Paaka Katha (final talk), the parents of the
bride/groom, along with one or two very close relatives/friends
go to the other party's house to formally settle the marriage.
It may be followed by a dinner/ lunch.
A ceremony called Aashirwad (a substitute for Roka)
in which the bride's parents, close relatives and may be family
friends go over to the groom's house and give him their
aashirwad, may be along with a token gift. The same is done by
the groom's family, they go to the girl's house and bestow her
with their blessings. Usually, the girl is given some gold
ornament on this occasion by the boy's parents. Notably, the
groom / bride do not accompany the family on these occasions. Aashirwad
is as good as an engagement. There is no formal engagement
ceremony among Hindu Bengalis.
On the day of the wedding (or within a week
before wedding), the groom's and the bride's father offer
prayers to the ancestors. A pundit is called and a pooja
takes place in their respective
houses. This is called Vriddhi.
Before sunrise on the day of the wedding Dadhi
Mangal is performed. The bride and the groom, in their
respective homes, wear fresh clothes and are offered milk based
products (curd, milk, meetha etc) to eat. This is done
because the whole day, till the wedding ceremony is over, both
of them are in vrata and don't eat anything. This is preceded by
a happily married couple fetching water (ideally from a well) in
Shubha Drishti and Mala badal
takes place when the groom comes. The girl's mother receives him
at the gate with an aarti. This is called Varan.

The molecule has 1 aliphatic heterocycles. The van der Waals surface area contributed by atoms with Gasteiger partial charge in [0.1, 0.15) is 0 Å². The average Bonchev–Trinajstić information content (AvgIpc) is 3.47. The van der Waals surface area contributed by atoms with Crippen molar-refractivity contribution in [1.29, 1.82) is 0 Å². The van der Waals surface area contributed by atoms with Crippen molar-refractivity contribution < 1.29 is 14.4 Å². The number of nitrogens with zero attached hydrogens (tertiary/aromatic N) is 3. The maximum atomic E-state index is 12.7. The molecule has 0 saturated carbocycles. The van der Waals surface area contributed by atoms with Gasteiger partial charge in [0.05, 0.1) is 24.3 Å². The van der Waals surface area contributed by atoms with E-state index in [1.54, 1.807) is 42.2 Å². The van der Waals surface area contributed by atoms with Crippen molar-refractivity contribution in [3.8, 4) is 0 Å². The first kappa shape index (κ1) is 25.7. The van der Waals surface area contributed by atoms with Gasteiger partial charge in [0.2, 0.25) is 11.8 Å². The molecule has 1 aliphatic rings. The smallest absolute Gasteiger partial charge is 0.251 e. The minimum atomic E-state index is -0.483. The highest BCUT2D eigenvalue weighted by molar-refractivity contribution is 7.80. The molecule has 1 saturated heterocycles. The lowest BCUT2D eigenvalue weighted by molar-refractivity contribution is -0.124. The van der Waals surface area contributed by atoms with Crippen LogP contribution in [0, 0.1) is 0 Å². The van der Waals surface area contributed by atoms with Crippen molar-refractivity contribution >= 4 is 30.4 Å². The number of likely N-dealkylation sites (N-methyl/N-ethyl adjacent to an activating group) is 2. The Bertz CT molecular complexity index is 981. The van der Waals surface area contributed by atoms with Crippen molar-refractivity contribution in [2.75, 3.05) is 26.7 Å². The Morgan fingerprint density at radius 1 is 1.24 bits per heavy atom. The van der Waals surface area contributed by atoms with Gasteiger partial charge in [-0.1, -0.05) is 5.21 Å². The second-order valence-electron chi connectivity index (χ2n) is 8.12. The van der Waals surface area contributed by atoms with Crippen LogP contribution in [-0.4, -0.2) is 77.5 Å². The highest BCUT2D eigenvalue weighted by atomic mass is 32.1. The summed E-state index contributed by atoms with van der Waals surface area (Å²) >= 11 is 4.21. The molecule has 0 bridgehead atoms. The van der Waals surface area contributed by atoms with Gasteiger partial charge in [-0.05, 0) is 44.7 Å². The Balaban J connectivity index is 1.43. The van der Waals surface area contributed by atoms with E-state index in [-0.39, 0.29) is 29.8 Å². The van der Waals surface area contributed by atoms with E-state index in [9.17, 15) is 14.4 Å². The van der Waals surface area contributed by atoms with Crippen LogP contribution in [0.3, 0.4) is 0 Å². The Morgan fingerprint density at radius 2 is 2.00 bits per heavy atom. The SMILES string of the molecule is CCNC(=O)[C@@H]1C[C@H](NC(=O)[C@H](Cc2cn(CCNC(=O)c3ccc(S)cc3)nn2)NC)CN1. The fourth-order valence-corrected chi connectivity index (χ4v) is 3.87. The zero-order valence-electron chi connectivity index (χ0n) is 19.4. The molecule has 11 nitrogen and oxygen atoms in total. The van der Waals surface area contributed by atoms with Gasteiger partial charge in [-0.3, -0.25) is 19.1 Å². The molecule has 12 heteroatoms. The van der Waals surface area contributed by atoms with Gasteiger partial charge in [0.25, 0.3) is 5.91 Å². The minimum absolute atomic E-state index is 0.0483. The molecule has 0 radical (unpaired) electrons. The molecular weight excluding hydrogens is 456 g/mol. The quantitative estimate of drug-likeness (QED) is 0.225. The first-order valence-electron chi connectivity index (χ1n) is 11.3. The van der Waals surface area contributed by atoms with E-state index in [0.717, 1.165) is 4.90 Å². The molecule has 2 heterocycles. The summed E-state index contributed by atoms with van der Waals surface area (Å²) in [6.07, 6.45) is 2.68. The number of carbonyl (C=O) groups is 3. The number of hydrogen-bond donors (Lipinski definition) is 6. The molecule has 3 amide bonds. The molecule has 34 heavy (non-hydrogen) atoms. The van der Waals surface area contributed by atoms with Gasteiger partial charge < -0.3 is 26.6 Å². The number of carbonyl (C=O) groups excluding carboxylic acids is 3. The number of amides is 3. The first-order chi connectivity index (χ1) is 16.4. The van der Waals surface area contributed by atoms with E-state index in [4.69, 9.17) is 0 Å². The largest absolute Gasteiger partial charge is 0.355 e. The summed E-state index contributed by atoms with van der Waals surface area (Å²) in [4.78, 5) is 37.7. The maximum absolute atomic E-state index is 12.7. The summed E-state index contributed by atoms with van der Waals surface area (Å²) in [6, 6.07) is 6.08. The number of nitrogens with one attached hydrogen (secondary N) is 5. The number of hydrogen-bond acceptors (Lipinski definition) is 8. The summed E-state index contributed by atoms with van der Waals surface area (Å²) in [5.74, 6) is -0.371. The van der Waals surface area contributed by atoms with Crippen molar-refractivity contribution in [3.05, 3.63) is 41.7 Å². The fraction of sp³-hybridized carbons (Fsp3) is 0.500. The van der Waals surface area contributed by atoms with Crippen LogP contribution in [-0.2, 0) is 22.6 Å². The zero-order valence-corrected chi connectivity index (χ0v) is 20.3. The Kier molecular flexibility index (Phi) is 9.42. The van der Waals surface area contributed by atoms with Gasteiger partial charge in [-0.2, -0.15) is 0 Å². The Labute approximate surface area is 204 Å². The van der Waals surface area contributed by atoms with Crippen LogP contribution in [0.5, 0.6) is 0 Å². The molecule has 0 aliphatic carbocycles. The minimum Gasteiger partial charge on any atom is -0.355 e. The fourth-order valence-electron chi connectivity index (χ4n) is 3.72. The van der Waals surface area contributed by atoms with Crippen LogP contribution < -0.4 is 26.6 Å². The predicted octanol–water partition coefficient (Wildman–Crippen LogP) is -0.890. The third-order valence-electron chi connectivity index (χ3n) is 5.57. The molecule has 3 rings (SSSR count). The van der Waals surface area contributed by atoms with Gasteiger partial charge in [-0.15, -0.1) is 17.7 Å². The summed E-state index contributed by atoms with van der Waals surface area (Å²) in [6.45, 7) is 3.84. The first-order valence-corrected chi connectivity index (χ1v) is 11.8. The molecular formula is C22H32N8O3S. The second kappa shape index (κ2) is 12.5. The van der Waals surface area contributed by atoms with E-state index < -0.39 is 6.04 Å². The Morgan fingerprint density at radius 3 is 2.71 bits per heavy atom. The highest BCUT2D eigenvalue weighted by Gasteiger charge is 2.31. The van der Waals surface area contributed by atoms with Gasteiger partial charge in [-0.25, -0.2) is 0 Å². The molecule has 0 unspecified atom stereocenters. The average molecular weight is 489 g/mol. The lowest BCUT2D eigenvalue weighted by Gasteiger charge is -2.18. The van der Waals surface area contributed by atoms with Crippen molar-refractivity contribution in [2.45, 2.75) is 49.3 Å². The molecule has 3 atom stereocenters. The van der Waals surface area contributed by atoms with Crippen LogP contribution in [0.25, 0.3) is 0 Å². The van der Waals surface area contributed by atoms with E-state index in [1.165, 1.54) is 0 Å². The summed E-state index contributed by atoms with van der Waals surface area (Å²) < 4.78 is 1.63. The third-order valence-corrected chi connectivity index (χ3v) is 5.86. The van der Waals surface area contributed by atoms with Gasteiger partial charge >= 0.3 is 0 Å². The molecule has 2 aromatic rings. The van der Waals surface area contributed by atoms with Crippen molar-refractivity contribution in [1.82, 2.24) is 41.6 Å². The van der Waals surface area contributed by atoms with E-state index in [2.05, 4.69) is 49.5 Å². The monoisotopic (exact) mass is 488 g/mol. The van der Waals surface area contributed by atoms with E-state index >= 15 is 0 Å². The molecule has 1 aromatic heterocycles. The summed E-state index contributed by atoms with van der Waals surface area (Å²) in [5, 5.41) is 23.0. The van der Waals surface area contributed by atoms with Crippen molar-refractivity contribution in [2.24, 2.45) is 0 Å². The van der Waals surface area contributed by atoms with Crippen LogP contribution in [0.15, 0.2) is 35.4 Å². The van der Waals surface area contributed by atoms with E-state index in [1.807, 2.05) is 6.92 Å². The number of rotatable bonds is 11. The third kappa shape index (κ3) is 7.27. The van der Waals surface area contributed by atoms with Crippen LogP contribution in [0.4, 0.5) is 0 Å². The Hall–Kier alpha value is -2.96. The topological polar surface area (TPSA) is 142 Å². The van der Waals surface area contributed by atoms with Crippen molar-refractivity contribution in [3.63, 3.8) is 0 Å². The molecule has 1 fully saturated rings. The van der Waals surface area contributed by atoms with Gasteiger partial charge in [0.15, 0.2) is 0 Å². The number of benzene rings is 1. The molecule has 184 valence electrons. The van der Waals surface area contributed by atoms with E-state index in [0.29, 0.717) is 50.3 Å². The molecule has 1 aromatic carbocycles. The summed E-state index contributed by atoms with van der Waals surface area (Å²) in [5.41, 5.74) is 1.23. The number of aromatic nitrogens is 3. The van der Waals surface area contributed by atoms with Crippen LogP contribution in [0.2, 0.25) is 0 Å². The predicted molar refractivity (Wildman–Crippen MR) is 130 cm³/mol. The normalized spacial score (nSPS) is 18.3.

At the muhurat, the boy and the girl set eyes on each
other for the first time, that is why it is called shubh drishti.
Then the exchange of garlands takes place (mala badal).
Vivah, the actual wedding ceremony, happens at a chosen muhurat.
Kanyadan is called Sampradaan unlike other Hindu
marriages it is not done by the father, instead it is done by
some one in the family (with same gotra ) like paternal
uncle etc. Then Saat Pheras take place around the agni
(sacred fire) to the chant of Sanskrit mantras.
The baraatis, except the groom and one or two of his
cousins or friends, go home. The next morning the girl's parting
is filled with Sindoor by the groom (again) and a
sumptuous lunch follows where the bride and the groom sit with
each other and are served a huge feast in new utensils. This is
called Baasi Byah.
The couple is then blessed by all the elders in
the family and the groom is given gifts. Then the Bidai
takes place at the right muhurat, usually before sun set,
when people from the groom's house come and fetch the couple.
Next day afternoon, the groom's family and
friends are invited for lunch . The close relatives of the bride
are also invited. In this the bride is formally invited into the
family. The groom pledges responsibility of her food and
clothing and as a sign of fulfilling that pledge, gifts her a
new sari and serves her food.